Clarity to Covid-19: Government provided interest-free loans to businesses for the first year via the IRD
Some so-called experts including an eminent Economist are advising businesses not to take up the Government loan offer of up to $100,000 which is interest free if repaid in the first year or otherwise at 3.0% interest for up to a maximum of 5 years.
Just a reiteration of the main facts:
- The loans are available to businesses with 50 or fewer full-time equivalent staff which have had their revenue hit by more than 30% due to Covid-19.
- The loans are calculated as follows: $10,000 per business + $1,800 per full-time employee up to a maximum loan of $100,000
- The loans are available INTEREST FREE for 1 year or, if not repaid in that first year, for a maximum term of 5 years at 3.0% interest
- Loan applications will be accepted starting 12th May 2020 – Loan applications close on the 12th of June 2020.
- The loan must be used to meet business costs and cannot be passed through to shareholders or owners of businesses through dividends
In regard to the so-called experts including an eminent Economist who are advising businesses not to take up the Government loan offer they are stating:
“You will be reducing your future borrowing capacity with the banks as the IRD have a higher ranking in the collection of their debt should you become insolvent (bankruptcy).”
And others stating that “this is not the time to be taking on more debt.”
What these so-called experts have not mentioned or considered in regard to the banks are:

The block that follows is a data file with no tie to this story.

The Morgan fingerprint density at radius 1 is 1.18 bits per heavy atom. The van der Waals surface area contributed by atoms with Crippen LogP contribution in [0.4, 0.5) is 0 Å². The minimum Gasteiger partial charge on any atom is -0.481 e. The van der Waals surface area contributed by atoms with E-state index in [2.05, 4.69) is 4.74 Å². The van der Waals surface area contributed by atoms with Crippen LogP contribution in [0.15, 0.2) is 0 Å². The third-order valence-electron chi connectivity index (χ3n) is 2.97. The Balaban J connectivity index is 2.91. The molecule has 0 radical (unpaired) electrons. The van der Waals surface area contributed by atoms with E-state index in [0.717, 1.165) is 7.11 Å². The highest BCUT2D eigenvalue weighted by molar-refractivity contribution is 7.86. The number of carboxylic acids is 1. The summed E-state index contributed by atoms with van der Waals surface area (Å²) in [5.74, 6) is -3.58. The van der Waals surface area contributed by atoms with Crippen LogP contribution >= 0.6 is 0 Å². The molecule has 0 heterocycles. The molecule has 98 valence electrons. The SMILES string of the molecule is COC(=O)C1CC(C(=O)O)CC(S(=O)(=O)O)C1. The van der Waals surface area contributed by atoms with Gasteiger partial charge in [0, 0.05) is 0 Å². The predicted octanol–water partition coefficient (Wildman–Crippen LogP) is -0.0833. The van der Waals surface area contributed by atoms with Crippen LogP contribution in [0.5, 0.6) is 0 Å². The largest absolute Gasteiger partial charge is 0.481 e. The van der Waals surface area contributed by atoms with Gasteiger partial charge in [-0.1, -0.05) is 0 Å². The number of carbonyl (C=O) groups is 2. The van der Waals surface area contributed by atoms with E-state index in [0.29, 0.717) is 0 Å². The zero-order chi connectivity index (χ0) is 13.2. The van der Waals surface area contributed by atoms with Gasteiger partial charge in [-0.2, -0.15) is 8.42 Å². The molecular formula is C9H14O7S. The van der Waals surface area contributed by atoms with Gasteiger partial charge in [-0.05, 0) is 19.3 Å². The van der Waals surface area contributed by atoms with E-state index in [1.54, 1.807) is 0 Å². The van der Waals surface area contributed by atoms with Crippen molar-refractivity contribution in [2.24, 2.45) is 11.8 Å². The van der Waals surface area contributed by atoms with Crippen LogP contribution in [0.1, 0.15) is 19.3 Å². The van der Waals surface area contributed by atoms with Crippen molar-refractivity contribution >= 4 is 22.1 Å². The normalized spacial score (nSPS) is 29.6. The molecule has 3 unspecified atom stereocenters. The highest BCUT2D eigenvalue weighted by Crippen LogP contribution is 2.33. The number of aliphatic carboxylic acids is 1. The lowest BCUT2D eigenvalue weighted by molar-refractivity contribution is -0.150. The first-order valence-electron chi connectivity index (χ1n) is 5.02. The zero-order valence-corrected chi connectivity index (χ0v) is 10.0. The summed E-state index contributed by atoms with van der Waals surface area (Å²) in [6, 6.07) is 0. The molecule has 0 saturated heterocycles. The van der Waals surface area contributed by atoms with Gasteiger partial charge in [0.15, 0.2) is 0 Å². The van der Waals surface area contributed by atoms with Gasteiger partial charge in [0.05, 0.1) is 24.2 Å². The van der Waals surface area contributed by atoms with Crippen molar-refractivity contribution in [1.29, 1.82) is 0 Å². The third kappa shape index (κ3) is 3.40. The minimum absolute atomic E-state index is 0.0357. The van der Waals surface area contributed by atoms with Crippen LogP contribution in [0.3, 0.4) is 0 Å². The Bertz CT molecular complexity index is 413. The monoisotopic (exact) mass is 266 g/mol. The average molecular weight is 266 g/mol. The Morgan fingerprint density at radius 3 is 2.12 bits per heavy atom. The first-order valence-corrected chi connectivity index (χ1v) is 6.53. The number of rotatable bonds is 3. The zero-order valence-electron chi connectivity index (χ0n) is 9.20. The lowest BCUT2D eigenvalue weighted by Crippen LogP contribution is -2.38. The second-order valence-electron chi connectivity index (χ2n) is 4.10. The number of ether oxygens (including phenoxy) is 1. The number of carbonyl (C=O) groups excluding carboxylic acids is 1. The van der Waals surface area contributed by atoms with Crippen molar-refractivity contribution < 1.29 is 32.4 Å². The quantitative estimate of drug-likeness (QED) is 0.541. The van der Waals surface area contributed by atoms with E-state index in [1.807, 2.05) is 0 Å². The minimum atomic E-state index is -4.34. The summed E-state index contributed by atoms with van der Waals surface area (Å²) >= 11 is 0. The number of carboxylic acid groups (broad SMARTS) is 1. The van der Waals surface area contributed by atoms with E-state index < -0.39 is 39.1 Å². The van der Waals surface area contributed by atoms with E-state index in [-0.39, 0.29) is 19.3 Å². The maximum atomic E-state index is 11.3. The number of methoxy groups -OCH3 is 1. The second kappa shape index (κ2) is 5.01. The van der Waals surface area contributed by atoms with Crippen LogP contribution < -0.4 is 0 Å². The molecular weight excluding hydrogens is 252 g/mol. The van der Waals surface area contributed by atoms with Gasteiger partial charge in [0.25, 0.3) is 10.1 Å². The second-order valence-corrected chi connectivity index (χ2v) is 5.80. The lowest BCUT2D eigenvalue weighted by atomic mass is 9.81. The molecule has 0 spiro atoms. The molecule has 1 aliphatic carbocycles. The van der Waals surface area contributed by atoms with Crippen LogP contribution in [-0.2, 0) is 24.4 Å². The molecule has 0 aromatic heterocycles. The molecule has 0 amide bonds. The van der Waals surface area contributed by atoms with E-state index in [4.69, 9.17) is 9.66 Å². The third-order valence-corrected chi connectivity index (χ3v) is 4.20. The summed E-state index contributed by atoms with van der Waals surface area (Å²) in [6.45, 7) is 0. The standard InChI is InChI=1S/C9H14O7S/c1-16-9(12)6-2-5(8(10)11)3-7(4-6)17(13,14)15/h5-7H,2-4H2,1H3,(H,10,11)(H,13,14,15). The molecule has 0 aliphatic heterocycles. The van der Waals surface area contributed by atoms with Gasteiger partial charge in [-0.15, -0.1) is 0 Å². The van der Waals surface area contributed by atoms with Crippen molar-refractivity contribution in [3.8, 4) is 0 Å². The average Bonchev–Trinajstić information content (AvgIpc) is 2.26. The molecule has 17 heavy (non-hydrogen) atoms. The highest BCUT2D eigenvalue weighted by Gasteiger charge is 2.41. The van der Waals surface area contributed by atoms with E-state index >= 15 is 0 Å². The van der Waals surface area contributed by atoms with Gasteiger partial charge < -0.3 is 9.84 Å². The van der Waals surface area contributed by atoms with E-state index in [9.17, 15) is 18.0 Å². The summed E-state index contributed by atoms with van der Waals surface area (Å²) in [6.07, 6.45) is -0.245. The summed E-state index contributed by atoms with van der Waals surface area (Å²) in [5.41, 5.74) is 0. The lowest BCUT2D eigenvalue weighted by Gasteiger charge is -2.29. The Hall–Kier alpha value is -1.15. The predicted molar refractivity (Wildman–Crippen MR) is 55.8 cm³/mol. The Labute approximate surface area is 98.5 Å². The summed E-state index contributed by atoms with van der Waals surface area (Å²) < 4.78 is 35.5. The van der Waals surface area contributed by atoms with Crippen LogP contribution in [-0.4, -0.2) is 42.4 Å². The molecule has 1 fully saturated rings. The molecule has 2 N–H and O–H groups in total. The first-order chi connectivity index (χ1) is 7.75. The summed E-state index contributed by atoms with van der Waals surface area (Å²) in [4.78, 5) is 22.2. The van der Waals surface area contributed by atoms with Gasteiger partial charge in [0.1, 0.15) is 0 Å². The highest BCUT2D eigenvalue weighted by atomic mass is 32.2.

- Most businesses in NZ employ less than 10 employees, so most of these loans will be less than $28,000. Do the banks really care?
- The banks hold the lion’s share of the mortgage market which are $100,000+ loans.
- Small businesses are probably the biggest users of Finance Companies. As finance companies will secure loans over named assets such as a truck.
- When banks lend to small businesses, they often use the business owner’s home as security or have the business owner give a personal guarantee thereby in effect still using their home as security.
- Business owners would prefer to use company assets as security rather than their homes, hence the use of finance companies.
- The Government is not happy with the way the banks have treated businesses under the Business Finance Guarantee Scheme.
The other issue that they have not considered is seasonality in that outside of the main 3 cities the rest of New Zealand is largely seasonal with winter having the biggest impact on business turnover.
- Subcontractors with the exceptions of electricians and plumbers are mainly subcontractors for a reason which is so that the large businesses can let them go during there off-season for instance road building including forest tracks, concrete laying and drain digging all slow down over the winter months.
- Health and Safety regulations prevent many outside workers from working in the rain.
- Horticulture which may have had a bumper season as far as growing stuff went, were hit by both labour shortages owing to travel restrictions and a vastly reduced domestic market owing to a 7-week lockdown of restaurants and other small outlets. Over a third of the harvest was either not harvested or went to food banks.
Fortunately, the Government has a better understanding of New Zealand and New Zealand businesses so are extending the Work Subsidy for a further 8 weeks from the 2nd June to help eligible businesses retain staff plus offering potentially interest free loans to help businesses pay for their other overheads such as rent.
The businesses that I have spoken to see the Government Loan Scheme as a saviour to get them through the dark winter months are 4 to 7 weeks of either no or minimal income.
A point of interest since the Government loan announcement that banks have dropped their interest rates.